These are stories Report on Business is following Wednesday, Sept. 11., 2013.
Is farmland the next bubble?
A new report from BMO Nesbitt Burns looks at the stunning rise in the value of Canadian and U.S. farmland amid concerns that prices may be in bubble territory.
BMO’s Aaron Goertzen, however, concludes there won’t be a meltdown similar to the one in the 1980s.
“Farmland prices in Canada and the United States have risen explosively since the early 1990s, with dirt on both sides of the 49 parallel up triple digits even after adjusting for inflation,” Mr. Goertzen says.
“This meteoric rise has led to some hand-wringing about whether prices have become unhinged from fundamentals, but there are a few good reasons not to be the farm on another 1980s-style crash.”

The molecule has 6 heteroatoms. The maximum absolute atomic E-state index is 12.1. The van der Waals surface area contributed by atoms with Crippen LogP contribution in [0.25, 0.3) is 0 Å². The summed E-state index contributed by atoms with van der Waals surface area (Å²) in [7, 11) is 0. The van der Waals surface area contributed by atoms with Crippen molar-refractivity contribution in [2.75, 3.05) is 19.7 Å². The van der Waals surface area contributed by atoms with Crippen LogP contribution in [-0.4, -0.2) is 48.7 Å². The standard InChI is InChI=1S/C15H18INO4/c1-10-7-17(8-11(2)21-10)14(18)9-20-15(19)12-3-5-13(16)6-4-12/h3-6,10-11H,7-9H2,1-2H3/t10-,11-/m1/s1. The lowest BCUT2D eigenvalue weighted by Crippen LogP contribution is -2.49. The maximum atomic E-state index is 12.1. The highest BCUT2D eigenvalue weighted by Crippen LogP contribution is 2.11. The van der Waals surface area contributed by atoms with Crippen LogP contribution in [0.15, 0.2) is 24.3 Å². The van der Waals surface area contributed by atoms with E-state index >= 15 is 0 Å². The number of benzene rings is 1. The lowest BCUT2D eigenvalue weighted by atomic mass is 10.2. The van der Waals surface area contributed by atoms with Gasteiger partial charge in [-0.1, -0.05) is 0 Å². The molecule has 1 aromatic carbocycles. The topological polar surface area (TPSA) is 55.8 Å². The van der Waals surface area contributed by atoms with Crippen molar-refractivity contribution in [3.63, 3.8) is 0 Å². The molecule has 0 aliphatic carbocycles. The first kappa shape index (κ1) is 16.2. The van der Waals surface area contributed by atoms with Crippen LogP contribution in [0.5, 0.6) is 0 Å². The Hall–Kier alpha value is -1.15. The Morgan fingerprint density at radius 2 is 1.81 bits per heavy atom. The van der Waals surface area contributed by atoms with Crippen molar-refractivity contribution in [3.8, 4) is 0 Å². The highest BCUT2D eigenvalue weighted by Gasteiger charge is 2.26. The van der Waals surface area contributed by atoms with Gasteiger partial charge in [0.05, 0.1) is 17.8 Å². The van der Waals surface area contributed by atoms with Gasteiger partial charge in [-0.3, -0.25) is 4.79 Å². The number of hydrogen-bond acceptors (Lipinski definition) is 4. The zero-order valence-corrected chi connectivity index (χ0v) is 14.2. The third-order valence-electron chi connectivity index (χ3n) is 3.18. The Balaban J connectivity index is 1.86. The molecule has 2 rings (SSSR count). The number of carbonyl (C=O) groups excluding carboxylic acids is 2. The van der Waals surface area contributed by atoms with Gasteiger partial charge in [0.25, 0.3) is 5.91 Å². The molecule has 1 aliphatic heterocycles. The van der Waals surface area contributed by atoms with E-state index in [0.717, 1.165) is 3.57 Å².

Mr. Goertzen points to the gains in farm productivity in the past several decades. He also cites a rise in demand for food around the world and soaring production of biofuel that have “roughly doubled agricultural commodity prices over the past decade or so.”
Low borrowing costs have also held down financing costs.
“Over all,” farmland’s solid earning potential and low financing cost make current prices look roughly ‘worth it’ (at least at current low rates,” Mr. Goertzen says.
“Although rising longer-term interest rates will likely lead to some backtracking over the next few years, sturdier farm balance sheets should help prevent a 1980s-style cycle of plummeting farmland prices and soaring farm bankruptcies,” he adds in his research note.
“However, heightened concern would be warranted if farmland were to continue its skyward path over the next few years.”